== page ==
Purim is called the “Jewish Halloween”. But that’s not quite right — it’s a lot more like Mardi Gras. The topsy turvy, costumed revelry celebrating religious victory is a lead up to Passover, a more austere holiday.
The key mitzvah is hearing the megillah, the reading of the Book of Esther, read aloud. We use groggers or other noisemakers to blot out of the name “Hamen”, the villain of the Purim story.
There is also mitzvah to drink on Purim, though it’s becoming more and more discouraged as our culture moves away from overconsumption of alcohol.
Did the Exodus actually happen? I appreciate Professor Richard Elliott Friedman’s take on this. I’ve been in his lectures on this topic a few times — I think his scholarship bears weight.
The Passover seder should be understood like religious/political dinner theater. The rituals like leaning on one’s side (or in a chair), eating the karpas and afikomen, are all nods at foreign imperialism. Makes the seder a bit more powerful now, isn’t it?
We should also focus each element of the seder on our personalities. What parts of us are in bondage hoping for freedom? What parts of us are wise, wicked, simple and unknowing? As we process through the seder, we process our spirits.
Let’s have some fun by focusing on how to host and participate in the Passover seder. Seder, by the way, means “order” — as we find an order for the ritual in our haggadah, the telling of the Passover story.
Most Progressive Jews tend to “sit out” Tisha B’Av. Here’s why:
The ninth day of Av [Tisha B’Av] commemorates the destruction of the two Temples and the Bar Kochba revolt that ultimately led to the end of Jewish self determination in this ancient land for close to 2000 years. It also marks the start of the First Crusade in 1096 where 10,000 Jews were killed in the first month with many Jewish communities being destroyed in France and the Rhineland; the expulsion of the Jews from England in 1290 and Spain in 1492; the beginning of mass deportation of Jews from the Warsaw Ghetto, en route to Treblinka in 1942; and the AMIA bombing of the Jewish community center in Buenos Aires that killed killed 85 people in 1994.https://blogs.timesofisrael.com/why-secular-jews-need-to-reclaim-tisha-bav/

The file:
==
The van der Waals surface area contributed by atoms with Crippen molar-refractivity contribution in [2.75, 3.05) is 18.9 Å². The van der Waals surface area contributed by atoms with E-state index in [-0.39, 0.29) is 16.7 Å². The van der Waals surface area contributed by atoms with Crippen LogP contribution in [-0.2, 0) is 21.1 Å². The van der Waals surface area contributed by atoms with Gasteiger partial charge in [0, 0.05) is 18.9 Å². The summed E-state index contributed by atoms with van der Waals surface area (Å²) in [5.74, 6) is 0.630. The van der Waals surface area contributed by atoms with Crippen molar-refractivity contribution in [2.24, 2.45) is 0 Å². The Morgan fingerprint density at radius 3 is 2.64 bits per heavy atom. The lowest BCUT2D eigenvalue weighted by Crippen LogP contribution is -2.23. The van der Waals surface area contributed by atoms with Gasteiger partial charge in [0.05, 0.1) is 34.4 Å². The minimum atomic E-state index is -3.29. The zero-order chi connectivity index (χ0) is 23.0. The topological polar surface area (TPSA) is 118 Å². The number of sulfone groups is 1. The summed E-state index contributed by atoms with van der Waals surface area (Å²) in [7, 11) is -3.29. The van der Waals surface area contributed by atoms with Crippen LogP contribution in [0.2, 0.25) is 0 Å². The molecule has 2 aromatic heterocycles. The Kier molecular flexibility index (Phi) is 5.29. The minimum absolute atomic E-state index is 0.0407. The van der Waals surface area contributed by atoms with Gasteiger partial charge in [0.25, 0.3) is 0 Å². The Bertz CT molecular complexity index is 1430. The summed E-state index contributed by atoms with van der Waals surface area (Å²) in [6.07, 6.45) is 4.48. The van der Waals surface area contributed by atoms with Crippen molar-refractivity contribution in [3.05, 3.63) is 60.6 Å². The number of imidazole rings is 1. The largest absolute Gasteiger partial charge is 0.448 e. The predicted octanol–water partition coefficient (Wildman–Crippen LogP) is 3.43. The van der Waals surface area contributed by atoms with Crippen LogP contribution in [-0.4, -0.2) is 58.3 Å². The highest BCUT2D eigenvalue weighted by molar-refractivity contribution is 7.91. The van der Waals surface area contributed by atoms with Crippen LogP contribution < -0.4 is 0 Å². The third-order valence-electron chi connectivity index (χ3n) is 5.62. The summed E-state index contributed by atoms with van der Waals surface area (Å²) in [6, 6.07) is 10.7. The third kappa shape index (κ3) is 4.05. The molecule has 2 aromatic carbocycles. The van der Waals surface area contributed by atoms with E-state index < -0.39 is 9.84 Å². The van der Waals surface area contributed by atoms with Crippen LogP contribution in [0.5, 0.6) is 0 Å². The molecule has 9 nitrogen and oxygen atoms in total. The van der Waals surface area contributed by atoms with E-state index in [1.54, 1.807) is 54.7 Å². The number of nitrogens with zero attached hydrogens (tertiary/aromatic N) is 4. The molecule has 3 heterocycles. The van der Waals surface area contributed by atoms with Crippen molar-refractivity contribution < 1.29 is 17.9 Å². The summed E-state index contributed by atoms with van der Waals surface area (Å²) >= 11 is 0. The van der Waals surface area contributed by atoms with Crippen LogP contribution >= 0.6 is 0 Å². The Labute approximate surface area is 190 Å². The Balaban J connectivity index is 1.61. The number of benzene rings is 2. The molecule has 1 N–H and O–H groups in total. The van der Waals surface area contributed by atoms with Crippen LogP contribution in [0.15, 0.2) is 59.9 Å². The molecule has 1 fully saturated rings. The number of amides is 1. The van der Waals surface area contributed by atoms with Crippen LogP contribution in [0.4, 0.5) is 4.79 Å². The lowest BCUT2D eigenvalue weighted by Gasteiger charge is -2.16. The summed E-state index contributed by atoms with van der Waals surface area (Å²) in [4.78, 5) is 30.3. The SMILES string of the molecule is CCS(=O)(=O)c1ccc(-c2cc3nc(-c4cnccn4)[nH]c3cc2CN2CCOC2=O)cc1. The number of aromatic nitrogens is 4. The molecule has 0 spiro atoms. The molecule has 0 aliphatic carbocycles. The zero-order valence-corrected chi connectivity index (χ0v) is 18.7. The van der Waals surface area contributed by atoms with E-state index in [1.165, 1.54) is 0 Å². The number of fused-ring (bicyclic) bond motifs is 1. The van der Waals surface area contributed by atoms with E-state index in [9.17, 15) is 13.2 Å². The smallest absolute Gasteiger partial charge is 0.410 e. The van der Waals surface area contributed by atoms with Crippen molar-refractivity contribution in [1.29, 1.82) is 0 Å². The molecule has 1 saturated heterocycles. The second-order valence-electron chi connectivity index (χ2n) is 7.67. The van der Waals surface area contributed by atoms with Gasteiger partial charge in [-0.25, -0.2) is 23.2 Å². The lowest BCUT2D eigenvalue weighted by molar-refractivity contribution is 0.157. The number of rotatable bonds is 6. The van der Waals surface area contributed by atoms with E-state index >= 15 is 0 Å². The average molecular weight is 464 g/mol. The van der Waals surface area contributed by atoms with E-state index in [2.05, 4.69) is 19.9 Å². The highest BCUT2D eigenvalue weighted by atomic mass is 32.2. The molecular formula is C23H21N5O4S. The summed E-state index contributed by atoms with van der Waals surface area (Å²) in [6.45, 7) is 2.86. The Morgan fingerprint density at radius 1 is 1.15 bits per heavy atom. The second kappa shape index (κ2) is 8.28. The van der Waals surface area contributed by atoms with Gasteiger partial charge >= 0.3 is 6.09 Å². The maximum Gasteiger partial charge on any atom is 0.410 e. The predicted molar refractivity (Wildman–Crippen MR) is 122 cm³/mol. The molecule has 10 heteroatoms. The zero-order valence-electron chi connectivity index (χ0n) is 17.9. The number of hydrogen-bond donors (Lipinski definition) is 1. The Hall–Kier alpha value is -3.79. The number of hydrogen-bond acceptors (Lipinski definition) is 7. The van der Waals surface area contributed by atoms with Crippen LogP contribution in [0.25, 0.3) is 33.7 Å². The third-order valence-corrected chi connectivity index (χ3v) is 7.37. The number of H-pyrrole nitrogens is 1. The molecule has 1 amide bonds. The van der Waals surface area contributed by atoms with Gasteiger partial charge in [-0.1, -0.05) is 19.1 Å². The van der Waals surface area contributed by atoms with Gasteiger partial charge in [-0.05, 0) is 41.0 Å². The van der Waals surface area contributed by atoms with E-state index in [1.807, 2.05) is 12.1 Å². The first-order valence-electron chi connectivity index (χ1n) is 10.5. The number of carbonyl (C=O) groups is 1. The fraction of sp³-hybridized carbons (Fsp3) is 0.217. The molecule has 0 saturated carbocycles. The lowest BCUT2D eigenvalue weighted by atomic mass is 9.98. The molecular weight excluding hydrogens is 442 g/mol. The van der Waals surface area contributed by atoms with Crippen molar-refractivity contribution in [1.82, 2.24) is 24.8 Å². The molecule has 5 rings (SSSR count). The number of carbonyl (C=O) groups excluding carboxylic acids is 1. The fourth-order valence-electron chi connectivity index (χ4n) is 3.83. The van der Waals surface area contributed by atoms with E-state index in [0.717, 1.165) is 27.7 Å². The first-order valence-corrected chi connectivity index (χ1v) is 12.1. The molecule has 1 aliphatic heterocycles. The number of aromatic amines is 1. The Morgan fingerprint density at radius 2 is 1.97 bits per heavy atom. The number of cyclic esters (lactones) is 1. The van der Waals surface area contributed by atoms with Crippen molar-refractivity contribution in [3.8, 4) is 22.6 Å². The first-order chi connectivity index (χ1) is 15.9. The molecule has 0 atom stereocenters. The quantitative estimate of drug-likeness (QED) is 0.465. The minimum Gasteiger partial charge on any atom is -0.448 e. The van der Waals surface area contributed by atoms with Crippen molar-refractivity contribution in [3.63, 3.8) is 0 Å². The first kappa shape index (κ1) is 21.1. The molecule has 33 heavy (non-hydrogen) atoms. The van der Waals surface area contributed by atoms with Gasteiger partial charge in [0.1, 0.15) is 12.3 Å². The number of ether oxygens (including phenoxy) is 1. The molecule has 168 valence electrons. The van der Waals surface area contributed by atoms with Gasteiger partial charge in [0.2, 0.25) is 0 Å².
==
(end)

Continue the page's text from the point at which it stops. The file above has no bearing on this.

Tisha B’Av is traditionally a day of mourning and fasting that commemorates major calamities over the course of Jewish history, such as the destruction of both Temples in Jerusalem and the expulsion of Jews during the Spanish Inquisition, among others. Traditional observance of Tisha B’Av focuses on fasting, prayer, and refraining from the activities prohibited on days of mourning.https://shj.org/living-humanistic-judaism/celebrate-holidays/tisha-bav/
The fast of Tisha B’Av lasts for around 25 hours, beginning during the evening before the Ninth (or Tenth) of Av. It is similar to Yom Kippur in the level of austerity required for observant Jews. The final meal before the fast commences often includes an egg or bread dipped in ashes and is eaten whilst seated on the floor. During the fast, eating, drinking, washing, wearing leather and sexual relations are all prohibited. Torah study, which is considered a spiritual joy, is also forbidden except for certain mournful texts. During services in the synagogue, ‘kinnot’ (sad poems) and passages from the Books of Lamentations are usually read. Even once the fast is ended, meat and wine are not consumed until the following morning, in acknowledgement that the Temple continued to burn throughout the night. Only on the following day is the sadness that started with Shiva Asar B’Tammuz finally over, and a more joyful season leading up to Rosh Hashanah begins.http://www.understandingtheology.org/2018/07/tisha-bav-commemorating-tragedy/
If you don’t believe that the Temple needs to be restored in our lifetime, then why observe the holiday? Many communities have transformed the holiday in to a time of reflecting on tragedy (especially the history of the Jewish people and current events) and taking time for a “good cry.”
Jewish Valentine’s Day!
Tu B’Av is another holiday that Progressive Jews (perhaps Jews in the Diaspora in general) tend to not get too involved in. This is sad — it’s a holiday of love, for goodness sakes.
Rabbi Wikipedia does a great job of explaining all this.
And here’s a little Hebrew learning and Israeli immersion for ya.